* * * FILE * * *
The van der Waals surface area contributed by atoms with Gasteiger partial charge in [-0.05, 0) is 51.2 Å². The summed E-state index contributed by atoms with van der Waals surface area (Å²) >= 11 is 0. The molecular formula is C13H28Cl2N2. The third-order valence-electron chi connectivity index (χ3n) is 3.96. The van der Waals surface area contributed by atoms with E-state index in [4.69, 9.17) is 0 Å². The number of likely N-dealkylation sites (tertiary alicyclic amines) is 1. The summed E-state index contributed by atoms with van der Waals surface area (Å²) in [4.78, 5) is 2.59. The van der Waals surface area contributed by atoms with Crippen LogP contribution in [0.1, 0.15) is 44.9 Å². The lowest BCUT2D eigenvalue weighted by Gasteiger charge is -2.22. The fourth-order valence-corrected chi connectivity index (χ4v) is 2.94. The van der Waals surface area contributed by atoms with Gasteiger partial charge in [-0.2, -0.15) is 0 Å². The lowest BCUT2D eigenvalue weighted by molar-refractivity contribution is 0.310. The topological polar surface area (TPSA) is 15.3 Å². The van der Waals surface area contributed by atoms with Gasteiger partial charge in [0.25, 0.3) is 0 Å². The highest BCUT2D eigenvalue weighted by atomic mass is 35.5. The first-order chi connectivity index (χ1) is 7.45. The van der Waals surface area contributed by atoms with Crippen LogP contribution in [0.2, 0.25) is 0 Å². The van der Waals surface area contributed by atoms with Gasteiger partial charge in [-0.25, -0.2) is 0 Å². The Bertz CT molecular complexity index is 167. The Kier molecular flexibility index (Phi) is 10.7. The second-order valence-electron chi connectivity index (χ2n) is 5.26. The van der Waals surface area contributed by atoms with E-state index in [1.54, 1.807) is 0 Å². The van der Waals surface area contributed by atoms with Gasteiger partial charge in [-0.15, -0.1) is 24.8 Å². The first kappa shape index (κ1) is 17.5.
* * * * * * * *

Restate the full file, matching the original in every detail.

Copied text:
The van der Waals surface area contributed by atoms with Gasteiger partial charge in [-0.05, 0) is 51.2 Å². The summed E-state index contributed by atoms with van der Waals surface area (Å²) >= 11 is 0. The molecular formula is C13H28Cl2N2. The third-order valence-electron chi connectivity index (χ3n) is 3.96. The van der Waals surface area contributed by atoms with E-state index in [4.69, 9.17) is 0 Å². The number of likely N-dealkylation sites (tertiary alicyclic amines) is 1. The summed E-state index contributed by atoms with van der Waals surface area (Å²) in [4.78, 5) is 2.59. The van der Waals surface area contributed by atoms with Crippen LogP contribution in [0.1, 0.15) is 44.9 Å². The lowest BCUT2D eigenvalue weighted by Gasteiger charge is -2.22. The fourth-order valence-corrected chi connectivity index (χ4v) is 2.94. The van der Waals surface area contributed by atoms with Gasteiger partial charge in [-0.2, -0.15) is 0 Å². The lowest BCUT2D eigenvalue weighted by molar-refractivity contribution is 0.310. The topological polar surface area (TPSA) is 15.3 Å². The van der Waals surface area contributed by atoms with Gasteiger partial charge in [0.25, 0.3) is 0 Å². The highest BCUT2D eigenvalue weighted by atomic mass is 35.5. The first-order chi connectivity index (χ1) is 7.45. The van der Waals surface area contributed by atoms with Crippen LogP contribution in [0.2, 0.25) is 0 Å². The van der Waals surface area contributed by atoms with Gasteiger partial charge in [-0.25, -0.2) is 0 Å². The Bertz CT molecular complexity index is 167. The Kier molecular flexibility index (Phi) is 10.7. The second-order valence-electron chi connectivity index (χ2n) is 5.26. The van der Waals surface area contributed by atoms with E-state index in [1.54, 1.807) is 0 Å². The van der Waals surface area contributed by atoms with Gasteiger partial charge in [-0.15, -0.1) is 24.8 Å². The first kappa shape index (κ1) is 17.5.